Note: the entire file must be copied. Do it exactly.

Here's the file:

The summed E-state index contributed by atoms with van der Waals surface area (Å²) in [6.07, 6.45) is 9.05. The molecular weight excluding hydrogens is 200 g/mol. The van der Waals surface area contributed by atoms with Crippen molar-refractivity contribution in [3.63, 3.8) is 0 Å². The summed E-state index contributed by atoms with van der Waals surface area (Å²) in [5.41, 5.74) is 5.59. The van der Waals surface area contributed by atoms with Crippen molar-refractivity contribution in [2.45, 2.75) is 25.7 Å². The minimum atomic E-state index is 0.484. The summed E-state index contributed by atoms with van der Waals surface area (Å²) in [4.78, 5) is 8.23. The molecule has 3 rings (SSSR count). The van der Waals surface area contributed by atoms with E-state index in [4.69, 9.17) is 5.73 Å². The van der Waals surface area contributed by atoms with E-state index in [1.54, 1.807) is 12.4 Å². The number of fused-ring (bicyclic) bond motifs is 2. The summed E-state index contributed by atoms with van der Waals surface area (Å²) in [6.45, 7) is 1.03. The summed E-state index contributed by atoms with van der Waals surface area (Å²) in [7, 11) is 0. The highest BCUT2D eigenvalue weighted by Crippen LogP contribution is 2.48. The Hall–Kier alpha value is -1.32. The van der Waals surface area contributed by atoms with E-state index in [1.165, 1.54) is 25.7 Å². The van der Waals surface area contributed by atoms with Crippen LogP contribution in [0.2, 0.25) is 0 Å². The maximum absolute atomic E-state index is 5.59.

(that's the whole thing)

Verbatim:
The summed E-state index contributed by atoms with van der Waals surface area (Å²) in [6.07, 6.45) is 9.05. The molecular weight excluding hydrogens is 200 g/mol. The van der Waals surface area contributed by atoms with Crippen molar-refractivity contribution in [3.63, 3.8) is 0 Å². The summed E-state index contributed by atoms with van der Waals surface area (Å²) in [5.41, 5.74) is 5.59. The van der Waals surface area contributed by atoms with Crippen molar-refractivity contribution in [2.45, 2.75) is 25.7 Å². The minimum atomic E-state index is 0.484. The summed E-state index contributed by atoms with van der Waals surface area (Å²) in [4.78, 5) is 8.23. The molecule has 3 rings (SSSR count). The van der Waals surface area contributed by atoms with E-state index in [4.69, 9.17) is 5.73 Å². The van der Waals surface area contributed by atoms with E-state index in [1.54, 1.807) is 12.4 Å². The number of fused-ring (bicyclic) bond motifs is 2. The summed E-state index contributed by atoms with van der Waals surface area (Å²) in [6.45, 7) is 1.03. The summed E-state index contributed by atoms with van der Waals surface area (Å²) in [7, 11) is 0. The highest BCUT2D eigenvalue weighted by Crippen LogP contribution is 2.48. The Hall–Kier alpha value is -1.32. The van der Waals surface area contributed by atoms with E-state index in [1.165, 1.54) is 25.7 Å². The van der Waals surface area contributed by atoms with Crippen LogP contribution in [0.2, 0.25) is 0 Å². The maximum absolute atomic E-state index is 5.59.